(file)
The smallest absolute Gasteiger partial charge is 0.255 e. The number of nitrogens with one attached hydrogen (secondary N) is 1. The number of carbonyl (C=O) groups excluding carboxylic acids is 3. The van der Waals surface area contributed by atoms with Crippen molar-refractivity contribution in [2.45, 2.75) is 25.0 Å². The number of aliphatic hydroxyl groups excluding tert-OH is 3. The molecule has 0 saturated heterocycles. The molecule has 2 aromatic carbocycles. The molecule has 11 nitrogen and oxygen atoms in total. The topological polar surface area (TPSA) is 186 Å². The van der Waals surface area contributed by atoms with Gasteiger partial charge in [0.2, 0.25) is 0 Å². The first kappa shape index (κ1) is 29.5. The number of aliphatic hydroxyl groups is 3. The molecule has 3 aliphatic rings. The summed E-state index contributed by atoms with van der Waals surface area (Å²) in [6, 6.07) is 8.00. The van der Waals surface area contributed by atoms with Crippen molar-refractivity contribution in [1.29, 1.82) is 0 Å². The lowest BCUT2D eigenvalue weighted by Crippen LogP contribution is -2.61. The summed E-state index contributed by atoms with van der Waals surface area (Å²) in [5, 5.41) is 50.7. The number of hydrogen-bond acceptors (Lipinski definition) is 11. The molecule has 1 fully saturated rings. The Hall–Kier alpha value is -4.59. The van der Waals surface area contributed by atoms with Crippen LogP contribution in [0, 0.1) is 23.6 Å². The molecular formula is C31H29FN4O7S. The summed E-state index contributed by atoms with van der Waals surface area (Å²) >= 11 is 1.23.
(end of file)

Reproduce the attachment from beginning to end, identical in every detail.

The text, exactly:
The smallest absolute Gasteiger partial charge is 0.255 e. The number of nitrogens with one attached hydrogen (secondary N) is 1. The number of carbonyl (C=O) groups excluding carboxylic acids is 3. The van der Waals surface area contributed by atoms with Crippen molar-refractivity contribution in [2.45, 2.75) is 25.0 Å². The number of aliphatic hydroxyl groups excluding tert-OH is 3. The molecule has 0 saturated heterocycles. The molecule has 2 aromatic carbocycles. The molecule has 11 nitrogen and oxygen atoms in total. The topological polar surface area (TPSA) is 186 Å². The van der Waals surface area contributed by atoms with Gasteiger partial charge in [0.2, 0.25) is 0 Å². The first kappa shape index (κ1) is 29.5. The number of aliphatic hydroxyl groups is 3. The molecule has 3 aliphatic rings. The summed E-state index contributed by atoms with van der Waals surface area (Å²) in [6, 6.07) is 8.00. The van der Waals surface area contributed by atoms with Crippen molar-refractivity contribution in [1.29, 1.82) is 0 Å². The lowest BCUT2D eigenvalue weighted by Crippen LogP contribution is -2.61. The summed E-state index contributed by atoms with van der Waals surface area (Å²) in [5, 5.41) is 50.7. The number of hydrogen-bond acceptors (Lipinski definition) is 11. The molecule has 1 fully saturated rings. The Hall–Kier alpha value is -4.59. The van der Waals surface area contributed by atoms with Crippen LogP contribution in [0, 0.1) is 23.6 Å². The molecular formula is C31H29FN4O7S. The summed E-state index contributed by atoms with van der Waals surface area (Å²) >= 11 is 1.23.